Grants - FAQs

Question: How does OHSP determine what programs will be funded?

Answer: The annual process for determining what projects will receive federal traffic safety funding starts with a thorough analysis of the most recent Michigan traffic crash data that is coordinated by the University of Michigan Transportation Research Institute.  Emphasis is placed on the three highest priority traffic safety performance measures for states:

  • Number of traffic crash fatalities
  • Number of suspected serious injuries
  • Fatalities per 100 million vehicle miles traveled

Multi-year data analysis provides insight into the most critical problems associated with fatal and serious injury crashes.  Crash data is the basis for identifying where, when, how, and why these crashes occur.  Michigan’s annual seat belt observation survey and similar studies also assist with problem identification.

Along with data analysis, the OHSP works with partners and stakeholders to generate input, ideas, and suggestions for possible programming.  This includes the Strategic Highway Safety Action Plan action teams, regional Traffic Safety Networks, and grantees. 

OHSP directs resources toward countermeasures that have demonstrated research-based success at reducing fatalities and serious injuries.  These behavior-based countermeasures are most likely to increase seat belt and child safety seat use, reduce impaired driving as well as compliance with other life-saving traffic safety laws.

Under the Fixing America’s Surface Transportation (FAST) Act, states receive federal funding to support national and state priorities for reducing roadway deaths and injuries.  Michigan also qualifies for funding for occupant protection, impaired driving, state traffic safety information system improvements, motorcyclist safety, and nonmotorized safety (pedestrian and bicycle).

Question: How can I find out if there is available grant money?

Answer: Check the OHSP staff listing for a listing of staff and their program area. Match the traffic safety issue with the program area and either send the OHSP staff person an email or call them directly.

Question: What is meant by "cost reimbursement" grant funding?

Answer: Reimbursement means grant-funded agencies must first expend their own money for activities identified in the grant application. Agencies will then be reimbursed by OHSP for actual costs incurred.

Question: What costs are eligible for reimbursement?

Answer: Only costs identified in the grant application budget are eligible for reimbursement. Support documentation showing actual costs expended must be included when submitting a quarterly or monthly financial report for reimbursement.

Question: What documents would be considered "supporting documentation" for cost reimbursement?

Answer: Copies of invoices, officer dailies, checks for contractual payments or equipment purchases, and account or fund expenditure reports, are examples of supporting documentation.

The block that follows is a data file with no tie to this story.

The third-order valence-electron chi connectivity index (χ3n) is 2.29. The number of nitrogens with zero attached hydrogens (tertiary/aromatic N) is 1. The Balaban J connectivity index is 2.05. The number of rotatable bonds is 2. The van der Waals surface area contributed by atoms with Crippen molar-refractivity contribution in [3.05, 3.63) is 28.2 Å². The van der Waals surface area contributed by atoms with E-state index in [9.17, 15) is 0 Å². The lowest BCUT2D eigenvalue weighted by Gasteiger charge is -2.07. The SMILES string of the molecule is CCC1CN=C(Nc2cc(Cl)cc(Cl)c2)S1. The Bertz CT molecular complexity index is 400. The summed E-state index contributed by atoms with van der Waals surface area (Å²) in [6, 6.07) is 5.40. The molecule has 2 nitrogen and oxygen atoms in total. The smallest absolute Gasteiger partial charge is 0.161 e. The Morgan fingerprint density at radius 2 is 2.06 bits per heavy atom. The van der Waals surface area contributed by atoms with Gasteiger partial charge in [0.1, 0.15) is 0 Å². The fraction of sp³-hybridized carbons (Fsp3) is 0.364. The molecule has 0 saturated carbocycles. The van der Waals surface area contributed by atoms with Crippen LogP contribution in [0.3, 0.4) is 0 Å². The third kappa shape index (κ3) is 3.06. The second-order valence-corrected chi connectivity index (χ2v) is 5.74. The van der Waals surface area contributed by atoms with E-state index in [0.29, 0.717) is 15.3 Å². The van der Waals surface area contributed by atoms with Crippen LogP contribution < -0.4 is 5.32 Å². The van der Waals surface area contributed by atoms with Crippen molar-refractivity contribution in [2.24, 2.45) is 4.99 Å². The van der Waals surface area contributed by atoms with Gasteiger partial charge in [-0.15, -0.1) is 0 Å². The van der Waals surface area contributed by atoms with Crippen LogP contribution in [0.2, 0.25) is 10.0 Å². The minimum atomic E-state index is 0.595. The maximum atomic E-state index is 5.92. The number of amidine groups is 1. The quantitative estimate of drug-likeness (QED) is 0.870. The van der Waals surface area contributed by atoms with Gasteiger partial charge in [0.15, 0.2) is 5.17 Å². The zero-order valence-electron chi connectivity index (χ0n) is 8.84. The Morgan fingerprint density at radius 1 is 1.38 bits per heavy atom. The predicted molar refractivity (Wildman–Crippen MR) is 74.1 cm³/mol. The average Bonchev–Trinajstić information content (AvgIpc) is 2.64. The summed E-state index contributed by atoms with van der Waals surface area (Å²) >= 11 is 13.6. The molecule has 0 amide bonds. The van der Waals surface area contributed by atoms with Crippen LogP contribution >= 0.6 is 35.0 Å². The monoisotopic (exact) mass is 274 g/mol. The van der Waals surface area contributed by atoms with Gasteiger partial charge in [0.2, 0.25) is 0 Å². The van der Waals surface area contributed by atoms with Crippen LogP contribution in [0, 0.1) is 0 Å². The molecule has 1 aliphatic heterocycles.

Question: How are "actual costs" different from the "budget costs" identified in the grant application?

Answer: Budgeted costs that are identified in the application are projections based on expected activity. Costs eligible for reimbursement are the actual expenses incurred to support grant activity. As an example, an equipment cost included in the budget may be a projection based on current valuations. However, the actual cost may be different at the time of the purchase. The actual cost paid is the amount that can be reimbursed.

Question: Does a separate account to track costs associated with the grant activity need to be established?

Answer: A means of separating expenses for grant activity from general or other agency costs must be established. Depending on the agency accounting procedures, this can be accomplished through a separate account, a separate fund, or through specifically identified budget lines.

Question: What should I do if I can't meet the deadline because I'm missing supporting documents?

Answer: Cost statements need to be submitted by the due dates. Submitting a cost statement without support documentation will prevent a delinquency notice from being issued. However a reimbursement will not be made until appropriate documentation is identified and submitted. It may be necessary to contact the OHSP Financial Coordinator to determine if substitute documentation will suffice. The cost statement should contain a notice that support documentation will follow, or that contact with our office will be made by your financial officer.

Question: Do I need to submit a cost statement if there were no costs incurred for the reporting period?

Answer: Yes. Cost statements should indicate $0 costs and be submitted by the due date.

Question: Who should I contact if I have financial questions regarding our grant?

Answer: The program coordinator in your grant approval letter should be able to answer your questions, or you may contact Spencer Simmons, OHSP Fiscal Manager, at 517-284-3136.